Commitment To Diversity
Pembroke Hill is dedicated to providing an experience for our students in which there is an understanding of and appreciation for other cultures.
Members of the school community are very diverse, geographically, socioeconomically, racially and religiously.
Families come to PHS each day from all over the metropolitan area – 78 different ZIP codes. They live in the central part of the city, Lee’s Summit, Olathe, Liberty, Parkville, Overland Park and Kansas City, Kan. Our students are equally divided between Kansas and Missouri.
While the school does not compile statistics on religious preferences, we do know that families in our community identify themselves as Christians, Muslims, Hindus, Jews and Buddhists. And there are other families who do not associate with any organized religion.
Numerous families in our school community call countries other than the United States their country of origin. Families come from all parts of the world, including Asia, Europe, the Middle East, Australia, Mexico and Russia. These families are strongly encouraged, and many do, share their experiences, customs and language with the Pembroke Hill community.
Of the school’s total enrollment of 1,165, there are 600 boys, 563 girls and 2 non-binary students. These students represent a variety of socioeconomic, religious, ethnic and racial backgrounds; students of color represent 29 percent of the school population. The diversity of our faculty and staff is another priority of Pembroke Hill. Currently, 14 percent of our teachers, staff, assistants and coaches are persons of color.
Some students are members of Pembroke Hill multigenerational families; others are the first in their families to attend PHS or any independent school. Twenty percent of our students are children of alumni. Our students live in a variety of family situations: two-parent homes, single-parent homes. Some children are living with extended family such as grandparents, aunts and uncles. Others are living in blended families.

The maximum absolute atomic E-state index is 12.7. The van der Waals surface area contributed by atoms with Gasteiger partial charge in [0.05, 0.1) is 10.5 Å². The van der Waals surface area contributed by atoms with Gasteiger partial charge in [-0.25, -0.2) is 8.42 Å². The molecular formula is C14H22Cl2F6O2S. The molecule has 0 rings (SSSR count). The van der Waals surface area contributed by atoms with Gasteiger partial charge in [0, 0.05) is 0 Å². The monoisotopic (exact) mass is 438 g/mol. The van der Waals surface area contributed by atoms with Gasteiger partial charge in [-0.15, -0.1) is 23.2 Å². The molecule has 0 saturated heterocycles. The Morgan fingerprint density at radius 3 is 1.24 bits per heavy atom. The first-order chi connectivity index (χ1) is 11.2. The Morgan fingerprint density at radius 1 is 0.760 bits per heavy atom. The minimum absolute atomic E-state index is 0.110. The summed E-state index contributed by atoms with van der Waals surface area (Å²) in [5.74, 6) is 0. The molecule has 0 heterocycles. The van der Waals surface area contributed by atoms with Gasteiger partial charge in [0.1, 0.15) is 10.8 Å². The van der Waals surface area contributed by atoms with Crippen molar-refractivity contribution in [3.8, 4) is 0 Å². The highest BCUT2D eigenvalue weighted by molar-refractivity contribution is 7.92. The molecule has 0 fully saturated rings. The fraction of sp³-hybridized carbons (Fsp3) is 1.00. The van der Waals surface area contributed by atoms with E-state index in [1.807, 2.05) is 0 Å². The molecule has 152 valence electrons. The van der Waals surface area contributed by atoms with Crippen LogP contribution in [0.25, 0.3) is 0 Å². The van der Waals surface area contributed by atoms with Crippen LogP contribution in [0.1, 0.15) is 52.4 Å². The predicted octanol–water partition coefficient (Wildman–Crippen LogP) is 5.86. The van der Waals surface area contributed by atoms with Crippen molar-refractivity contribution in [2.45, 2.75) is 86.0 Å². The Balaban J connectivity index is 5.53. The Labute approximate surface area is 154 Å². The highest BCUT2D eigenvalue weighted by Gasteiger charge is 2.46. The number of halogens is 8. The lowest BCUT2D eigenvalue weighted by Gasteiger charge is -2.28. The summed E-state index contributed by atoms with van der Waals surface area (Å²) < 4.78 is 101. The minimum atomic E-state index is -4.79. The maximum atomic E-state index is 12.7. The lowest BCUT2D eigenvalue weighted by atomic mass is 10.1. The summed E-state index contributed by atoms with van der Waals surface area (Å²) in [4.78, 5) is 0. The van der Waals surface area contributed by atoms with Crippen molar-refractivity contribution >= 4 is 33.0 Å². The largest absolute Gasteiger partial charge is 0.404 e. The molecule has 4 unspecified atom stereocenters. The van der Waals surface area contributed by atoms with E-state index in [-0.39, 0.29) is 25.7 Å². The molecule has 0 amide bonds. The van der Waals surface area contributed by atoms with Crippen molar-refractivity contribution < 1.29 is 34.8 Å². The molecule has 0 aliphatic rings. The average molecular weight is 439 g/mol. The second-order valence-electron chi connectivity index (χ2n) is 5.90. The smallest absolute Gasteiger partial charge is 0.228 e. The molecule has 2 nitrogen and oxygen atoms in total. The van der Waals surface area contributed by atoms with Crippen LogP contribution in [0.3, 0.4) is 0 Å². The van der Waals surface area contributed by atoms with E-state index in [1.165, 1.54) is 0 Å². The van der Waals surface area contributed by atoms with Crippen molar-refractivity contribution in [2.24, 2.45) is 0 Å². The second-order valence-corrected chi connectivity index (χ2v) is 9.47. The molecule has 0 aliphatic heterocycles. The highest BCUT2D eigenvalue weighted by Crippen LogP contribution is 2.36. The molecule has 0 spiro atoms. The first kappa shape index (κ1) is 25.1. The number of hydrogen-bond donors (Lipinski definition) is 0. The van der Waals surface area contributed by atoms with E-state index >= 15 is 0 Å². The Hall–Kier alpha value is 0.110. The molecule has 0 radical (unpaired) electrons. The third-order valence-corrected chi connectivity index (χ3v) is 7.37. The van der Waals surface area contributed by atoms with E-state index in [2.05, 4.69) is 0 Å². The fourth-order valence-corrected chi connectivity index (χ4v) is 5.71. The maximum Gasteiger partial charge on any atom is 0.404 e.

The school assists families in the form of need-based financial aid and a limited number of small merit scholarships. This year, more than $3.4 million in financial assistance has been awarded to 23 percent of the school's students.
In addition to striving to create a diverse community, the school is also dedicated to providing an experience for our students in which there is an understanding of and appreciation for other cultures. This goal drives daily decisions concerning the curriculum – the books our students read, topics they study in social studies, the artists and musicians they research, the music and drama they perform, and the languages they learn. It is also reflected in the materials our teachers use and the discussions they lead. Visitors to campus, such as assembly speakers, artists-in-residence and visiting authors, are often selected based on their diverse experiences and knowledge. The assembly programs in all divisions are used to promote cultural understanding – some examples include Black History Month, Women’s History Month, Veteran’s Day, World Music, Latin America Day, India Day and Asia Day.
Students also gain an understanding of the experiences of others through a school-wide commitment to community service. Students, of all ages, participate in activities such as book collections for a partner school in Kansas City, bake sales for an Asian orphanage, holiday Adopt-A-Family programs, service trips to New Orleans to work with Habitat For Humanity as well as numerous community service projects by individual upper school students who must complete 60 hours of service during their upper school years.
At the upper school, there are opportunities for students to participate in clubs, whose missions are to promote awareness and understanding, including Common Ground, AWARE, International Club, India Club, Peer Helpers and Spanish Club,